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Mar 21, 2022

Winona County residents join lawsuit to defend local government and protect drinking water from pollution from expanded industrial feedlot


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DATE: 3/21/22  

CONTACT: Aaron Klemz, MCEA, aklemz@mncenter.org, 763-788-0282


St. Paul, Minnesota – Local residents are joining the effort to stop one of the biggest factory feedlots in Winona County from getting even bigger and increasing its threat to drinking water in the area’s unique karst landscape. 

The Minnesota Center for Environmental Advocacy (MCEA) filed a notice of its intent to intervene in the ongoing lawsuit between mega dairy Daley Farms and the Winona County Board on behalf of three Winona County residents. Daley Farms is challenging the Board’s decision to deny its request to be exempted from a county ordinance that caps animal headcounts to protect drinking water. Daley Farms is seeking this exception to allow an expansion that would more than double the size of their dairy herd, which would create over 46 million gallons of manure and wastewater every year.

Daley Farms appealed the Board’s decision in Winona County District Court in January. The residents represented by MCEA, who call themselves the Defenders of Drinking Water, are among those whose drinking water stands to be contaminated if Daley Farms’ expansion proceeds. They support the Board’s denial of Daley Farms’ variance request and the rights of Winona County residents and their elected officials to determine what’s best for their community.

“Clean and safe drinking water is important for every resident of Winona County, stated Amy Cordry, one of the Winona County residents in the Defenders of Drinking Water. “If Daley Farms is allowed to bypass this ordinance, it would set a dangerous precedent for the county and the water we all depend on.”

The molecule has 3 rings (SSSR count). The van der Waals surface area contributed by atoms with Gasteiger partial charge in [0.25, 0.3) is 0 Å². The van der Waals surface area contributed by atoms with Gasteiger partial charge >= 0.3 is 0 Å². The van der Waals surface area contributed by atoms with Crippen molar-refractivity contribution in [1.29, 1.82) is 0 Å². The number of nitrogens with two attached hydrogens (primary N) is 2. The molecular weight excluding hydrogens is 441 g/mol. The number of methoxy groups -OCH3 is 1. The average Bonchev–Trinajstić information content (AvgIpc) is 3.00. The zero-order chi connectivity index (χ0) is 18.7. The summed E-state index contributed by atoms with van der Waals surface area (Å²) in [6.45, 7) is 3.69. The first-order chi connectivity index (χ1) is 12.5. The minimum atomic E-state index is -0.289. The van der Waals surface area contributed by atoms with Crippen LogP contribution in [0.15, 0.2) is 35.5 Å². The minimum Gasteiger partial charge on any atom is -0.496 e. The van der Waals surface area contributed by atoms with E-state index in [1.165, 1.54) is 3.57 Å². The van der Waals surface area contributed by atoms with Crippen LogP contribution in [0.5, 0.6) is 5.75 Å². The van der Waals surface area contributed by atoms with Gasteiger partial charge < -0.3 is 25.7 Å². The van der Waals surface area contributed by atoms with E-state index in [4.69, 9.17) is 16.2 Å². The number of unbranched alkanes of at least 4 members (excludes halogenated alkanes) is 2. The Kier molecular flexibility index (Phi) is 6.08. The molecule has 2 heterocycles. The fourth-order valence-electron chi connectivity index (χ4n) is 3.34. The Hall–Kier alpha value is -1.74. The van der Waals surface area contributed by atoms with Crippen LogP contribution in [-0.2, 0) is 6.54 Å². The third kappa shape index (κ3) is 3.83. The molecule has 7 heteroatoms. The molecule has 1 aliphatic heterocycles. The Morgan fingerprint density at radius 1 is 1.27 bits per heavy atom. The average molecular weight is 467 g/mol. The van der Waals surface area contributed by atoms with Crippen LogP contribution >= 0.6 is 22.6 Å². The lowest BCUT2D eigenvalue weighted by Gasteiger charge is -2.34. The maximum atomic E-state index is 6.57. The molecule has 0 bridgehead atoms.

“County governments have the authority and responsibility to limit the size of feedlots if large operations threaten drinking water,” stated Amelia Vohs, Staff Attorney at the Minnesota Center for Environmental Advocacy. “The attempt by Daley Farms to circumvent Winona County’s limit on the size of operations is an attack on local control and the authority of local governments to set clear standards that protect their residents.”

Winona County adopted its animal cap ordinance in 1998 to balance the interests of farmers against the region’s unusual karst topography, which allows runoff to seep largely uninterrupted into the groundwater because of the soft and porous stone that sits just below the topsoil in Winona County. That means that mega feedlots such as Daley Farms, which pose environmental risks everywhere, are particularly hazardous in Winona County because the nitrous oxide found in the fertilizer and liquid manure the operations spray on fields is quickly absorbed into the groundwater below the surface. 

Nitrate levels are already well above recommended levels in Winona County because of the phenomenon, and Daley Farms’ current operations exceed the size that local ordinance allows, but they have been grandfathered in since their operation preceded the passage of the 1998 ordinance. It would become one of the top 25 biggest mega feedlots in the state if their proposed expansion is approved. Daley Farms is located in the middle of one of the most vulnerable drinking water supply areas in the county. Nitrate pollution can be toxic and in some cases fatal for infants. 

MCEA won a case at the Minnesota Court of Appeals involving Daley Farms and its planned expansion in October 2019 after the Minnesota Pollution Control Agency approved permits for the project without considering the impacts the pollution it would create would have on the climate crisis. 

Oral arguments in the new case are expected to take place in Winona County District Court later this spring.